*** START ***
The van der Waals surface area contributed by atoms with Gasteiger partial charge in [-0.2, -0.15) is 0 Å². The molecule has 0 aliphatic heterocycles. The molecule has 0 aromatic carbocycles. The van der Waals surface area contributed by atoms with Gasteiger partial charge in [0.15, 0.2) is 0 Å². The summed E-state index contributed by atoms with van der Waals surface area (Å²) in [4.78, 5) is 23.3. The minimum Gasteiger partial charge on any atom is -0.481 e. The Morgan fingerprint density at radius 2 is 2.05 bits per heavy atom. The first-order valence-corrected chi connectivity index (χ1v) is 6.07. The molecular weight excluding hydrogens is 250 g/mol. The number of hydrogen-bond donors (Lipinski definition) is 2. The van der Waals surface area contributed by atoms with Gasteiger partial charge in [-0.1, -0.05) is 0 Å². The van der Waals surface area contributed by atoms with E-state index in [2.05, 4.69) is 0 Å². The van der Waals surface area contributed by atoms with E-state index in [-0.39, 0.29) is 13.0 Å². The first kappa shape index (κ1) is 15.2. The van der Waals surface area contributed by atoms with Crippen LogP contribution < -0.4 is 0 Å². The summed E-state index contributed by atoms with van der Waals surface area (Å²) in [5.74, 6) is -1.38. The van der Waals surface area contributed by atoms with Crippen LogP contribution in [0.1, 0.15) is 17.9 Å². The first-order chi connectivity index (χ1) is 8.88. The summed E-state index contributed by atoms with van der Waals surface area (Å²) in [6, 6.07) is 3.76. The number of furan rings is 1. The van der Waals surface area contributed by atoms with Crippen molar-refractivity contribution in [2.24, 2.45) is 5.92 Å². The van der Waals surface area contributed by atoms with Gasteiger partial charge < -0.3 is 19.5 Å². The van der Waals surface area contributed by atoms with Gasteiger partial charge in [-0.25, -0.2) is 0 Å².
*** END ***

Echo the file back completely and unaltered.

The van der Waals surface area contributed by atoms with Gasteiger partial charge in [-0.2, -0.15) is 0 Å². The molecule has 0 aliphatic heterocycles. The molecule has 0 aromatic carbocycles. The van der Waals surface area contributed by atoms with Gasteiger partial charge in [0.15, 0.2) is 0 Å². The summed E-state index contributed by atoms with van der Waals surface area (Å²) in [4.78, 5) is 23.3. The minimum Gasteiger partial charge on any atom is -0.481 e. The Morgan fingerprint density at radius 2 is 2.05 bits per heavy atom. The first-order valence-corrected chi connectivity index (χ1v) is 6.07. The molecular weight excluding hydrogens is 250 g/mol. The number of hydrogen-bond donors (Lipinski definition) is 2. The van der Waals surface area contributed by atoms with Gasteiger partial charge in [-0.1, -0.05) is 0 Å². The van der Waals surface area contributed by atoms with E-state index in [2.05, 4.69) is 0 Å². The van der Waals surface area contributed by atoms with E-state index in [-0.39, 0.29) is 13.0 Å². The first kappa shape index (κ1) is 15.2. The van der Waals surface area contributed by atoms with Crippen LogP contribution < -0.4 is 0 Å². The summed E-state index contributed by atoms with van der Waals surface area (Å²) in [5.74, 6) is -1.38. The van der Waals surface area contributed by atoms with Crippen LogP contribution in [0.1, 0.15) is 17.9 Å². The first-order chi connectivity index (χ1) is 8.88. The summed E-state index contributed by atoms with van der Waals surface area (Å²) in [6, 6.07) is 3.76. The number of furan rings is 1. The van der Waals surface area contributed by atoms with Crippen molar-refractivity contribution in [2.24, 2.45) is 5.92 Å². The van der Waals surface area contributed by atoms with Gasteiger partial charge < -0.3 is 19.5 Å². The van der Waals surface area contributed by atoms with Gasteiger partial charge in [-0.25, -0.2) is 0 Å².